As activities go for all you consenting adults, it is one of the greenest there is. No electricity is required and it warms you up. It’s also good for your relationship – so decreasing the risk of divorce which is very un-environmentally friendly (suddenly two houses, two cars and two of everything are needed).

  • Don’t go to the gym

Avoid being a hamster on a treadmill, burning carbon to get fit. No, just go outside instead. It is better for your mind and more challenging and varied for your body. Free too.

  • Get a new hairstyle

Ladies – take two inches off your hair and you’ll save minutes and carbon every day by reducing the blow dry time and the amount of product you need to use.

  • Don’t eat salad

This is a silly time of year to stick to lettuce, cucumber and tomatoes. These are in season in the summer so instead of buying tasteless imported versions now, save them for June. If you want to eat healthily this month then choose cabbage, root vegetables and spinach.

  • Celebrate breasts

Everyone knows that breast feeding is best for the baby, but it is also the very best choice for the environment too. Formula feeding has its place, but it comes with a massive carbon footprint and lots of packaging. Make sure you smile at nursing mothers and give up your seat to mums with babies in crowded cafes.

  • Don’t do the washing up yourself

Instead, put the dishwasher on eco-setting, use a marine safe powder and let the machine get busy – it will use less water and energy than you.

  • Don’t get up so early

These dark winter mornings mean two things are guaranteed – lights are on and so is the heating. Could you stay in bed for twenty minutes more and then just rush? More sleep is a good thing and so is saving energy.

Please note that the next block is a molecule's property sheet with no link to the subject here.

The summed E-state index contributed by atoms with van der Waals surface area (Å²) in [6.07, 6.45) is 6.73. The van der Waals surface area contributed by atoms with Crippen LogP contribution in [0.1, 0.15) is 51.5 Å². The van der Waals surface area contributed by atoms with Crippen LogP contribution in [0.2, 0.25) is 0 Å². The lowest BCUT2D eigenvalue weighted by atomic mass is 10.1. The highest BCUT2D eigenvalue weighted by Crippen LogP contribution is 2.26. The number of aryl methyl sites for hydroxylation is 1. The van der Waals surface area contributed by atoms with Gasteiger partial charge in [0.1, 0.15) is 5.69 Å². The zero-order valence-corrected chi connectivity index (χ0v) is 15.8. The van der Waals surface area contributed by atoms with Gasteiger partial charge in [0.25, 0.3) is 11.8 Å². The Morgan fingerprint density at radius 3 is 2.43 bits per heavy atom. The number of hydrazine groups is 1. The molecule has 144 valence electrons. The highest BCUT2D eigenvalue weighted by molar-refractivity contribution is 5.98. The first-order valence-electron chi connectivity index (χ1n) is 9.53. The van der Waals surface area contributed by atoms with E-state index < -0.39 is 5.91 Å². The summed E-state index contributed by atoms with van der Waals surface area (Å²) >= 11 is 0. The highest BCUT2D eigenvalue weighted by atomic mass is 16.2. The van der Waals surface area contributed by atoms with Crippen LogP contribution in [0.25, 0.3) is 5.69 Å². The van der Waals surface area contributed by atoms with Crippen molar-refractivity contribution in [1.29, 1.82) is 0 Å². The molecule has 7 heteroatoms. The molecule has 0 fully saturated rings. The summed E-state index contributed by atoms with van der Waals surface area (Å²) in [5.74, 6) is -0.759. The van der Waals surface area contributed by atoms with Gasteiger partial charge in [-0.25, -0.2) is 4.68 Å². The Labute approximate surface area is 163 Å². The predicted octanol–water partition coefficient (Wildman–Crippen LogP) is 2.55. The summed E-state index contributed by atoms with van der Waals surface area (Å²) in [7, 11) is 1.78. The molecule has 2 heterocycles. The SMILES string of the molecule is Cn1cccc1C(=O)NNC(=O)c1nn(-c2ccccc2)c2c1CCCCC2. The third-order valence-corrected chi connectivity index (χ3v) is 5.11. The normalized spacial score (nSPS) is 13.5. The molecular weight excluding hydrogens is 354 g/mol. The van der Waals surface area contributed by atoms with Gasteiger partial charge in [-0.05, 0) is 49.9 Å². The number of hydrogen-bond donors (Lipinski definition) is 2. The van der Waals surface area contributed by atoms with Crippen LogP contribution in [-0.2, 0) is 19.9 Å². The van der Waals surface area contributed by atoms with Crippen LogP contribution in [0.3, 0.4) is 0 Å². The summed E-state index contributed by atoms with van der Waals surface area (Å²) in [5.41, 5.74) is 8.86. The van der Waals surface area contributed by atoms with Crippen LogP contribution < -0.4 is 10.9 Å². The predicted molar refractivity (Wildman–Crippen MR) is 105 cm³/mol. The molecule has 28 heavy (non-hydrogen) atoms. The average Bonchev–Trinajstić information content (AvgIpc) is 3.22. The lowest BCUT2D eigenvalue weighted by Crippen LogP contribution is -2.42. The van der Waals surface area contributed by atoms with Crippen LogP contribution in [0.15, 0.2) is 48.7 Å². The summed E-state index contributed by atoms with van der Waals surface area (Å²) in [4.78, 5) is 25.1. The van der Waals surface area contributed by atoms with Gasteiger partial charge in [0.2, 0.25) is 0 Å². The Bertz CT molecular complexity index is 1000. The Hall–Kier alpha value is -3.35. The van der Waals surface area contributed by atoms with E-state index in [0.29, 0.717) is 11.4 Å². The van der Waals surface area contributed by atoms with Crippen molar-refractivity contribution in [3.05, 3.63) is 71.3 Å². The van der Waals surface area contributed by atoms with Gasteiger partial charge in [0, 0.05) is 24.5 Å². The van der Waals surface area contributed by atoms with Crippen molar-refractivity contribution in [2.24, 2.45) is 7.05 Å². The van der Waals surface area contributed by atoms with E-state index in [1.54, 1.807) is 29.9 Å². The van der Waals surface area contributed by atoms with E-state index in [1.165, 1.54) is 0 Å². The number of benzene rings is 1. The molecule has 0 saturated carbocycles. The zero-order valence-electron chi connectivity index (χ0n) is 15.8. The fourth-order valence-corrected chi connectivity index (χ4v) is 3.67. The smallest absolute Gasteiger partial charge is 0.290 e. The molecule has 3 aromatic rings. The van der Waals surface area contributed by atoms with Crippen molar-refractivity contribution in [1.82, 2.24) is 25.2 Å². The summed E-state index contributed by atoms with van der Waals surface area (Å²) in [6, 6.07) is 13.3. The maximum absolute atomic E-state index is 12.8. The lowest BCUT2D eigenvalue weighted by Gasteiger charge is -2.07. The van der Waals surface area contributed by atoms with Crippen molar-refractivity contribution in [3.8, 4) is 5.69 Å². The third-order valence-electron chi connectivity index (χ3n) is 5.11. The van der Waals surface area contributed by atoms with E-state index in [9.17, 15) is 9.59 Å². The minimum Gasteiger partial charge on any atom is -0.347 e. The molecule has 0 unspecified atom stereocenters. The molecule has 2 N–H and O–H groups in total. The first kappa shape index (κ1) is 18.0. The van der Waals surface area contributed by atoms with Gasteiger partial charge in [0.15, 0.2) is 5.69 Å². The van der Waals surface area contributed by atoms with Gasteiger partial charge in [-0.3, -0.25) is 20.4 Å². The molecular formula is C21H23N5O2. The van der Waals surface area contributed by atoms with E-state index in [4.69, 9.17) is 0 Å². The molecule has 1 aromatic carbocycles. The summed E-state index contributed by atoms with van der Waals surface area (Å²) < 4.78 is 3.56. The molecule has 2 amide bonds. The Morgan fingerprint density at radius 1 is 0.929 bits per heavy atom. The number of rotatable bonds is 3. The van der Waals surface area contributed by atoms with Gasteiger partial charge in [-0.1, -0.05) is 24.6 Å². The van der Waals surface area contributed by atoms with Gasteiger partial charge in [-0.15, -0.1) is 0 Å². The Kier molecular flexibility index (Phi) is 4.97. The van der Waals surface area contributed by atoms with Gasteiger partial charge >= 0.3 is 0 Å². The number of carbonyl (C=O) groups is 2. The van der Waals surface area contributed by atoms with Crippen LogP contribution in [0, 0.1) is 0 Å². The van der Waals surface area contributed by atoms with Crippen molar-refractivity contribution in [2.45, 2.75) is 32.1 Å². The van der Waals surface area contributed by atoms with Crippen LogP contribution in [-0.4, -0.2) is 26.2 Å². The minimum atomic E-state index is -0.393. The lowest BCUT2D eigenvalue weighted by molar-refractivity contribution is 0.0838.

• Ignore the garden

Leave any seed heads or piles of leaves – they are providing food or shelter for wildlife. Keep your hands off until early springtime when you can go crazy with the secateurs.

  • Don’t go to work

In the absence of a lottery win halting all work, why not discuss a work from home day with your employer? This won’t be appropriate for all jobs, but if yours is mainly desk based then a regular day at home can help you be more productive as well as slashing your transport related emissions.

Look out for my update on how I did early in the New Year!

My very own X Factor

The People's book prize

With non-fiction writing, it all starts with the idea. Then you take your half-formed thoughts to a publisher (or many) and see if it captures their imagination too. If you are so lucky as to get the go-ahead, then the writing begins.

For me, working very part-time, with my daughter at home most of the week, this took a while – about a year and a half. This included working with photographers Phil Barnes and James Williamson, as well as my illustrator, Stephanie Laurence, to get all the beautiful photos and drawings done.

Next the detail bit – painstaking editing with my editor Sadie Mayne and then the design and the proof-reading. I’ve probably missed out lots of behind the scenes stuff that Green Books did for me too. Simultaneously, the sales and promotion kicks in. All before the book even hits the shelves.

It’s a long and fascinating road and I’ve enjoyed it all and learnt masses, but the reality is enough to put thoughts of best-sellers, glamorous book tours and black-tie awards ceremonies to the very back of my mind.

But then I heard that my book had been nominated for  The People’s Book Prize. This is an award that is given by the public, who simply vote for the newly published book that they love. It’s all about discovering us newbie authors, all passionate about our subjects and on the exciting journey of working out how we tell the world about our books.

It’s a bit X Factor style (although luckily without Simon Cowell or singing) because the public vote is what counts. The top three books from each section (I’m Non-Fiction) will go through to the next round. Best of all, there is a posh black-tie dinner in London for finalists to attend, which could just be the hint of razzle dazzle that I need.

So, without further ado, the voting lines are now open… will you, please?

Give a first time author a small taste of the glamour by voting here.

Thank you🙂 xx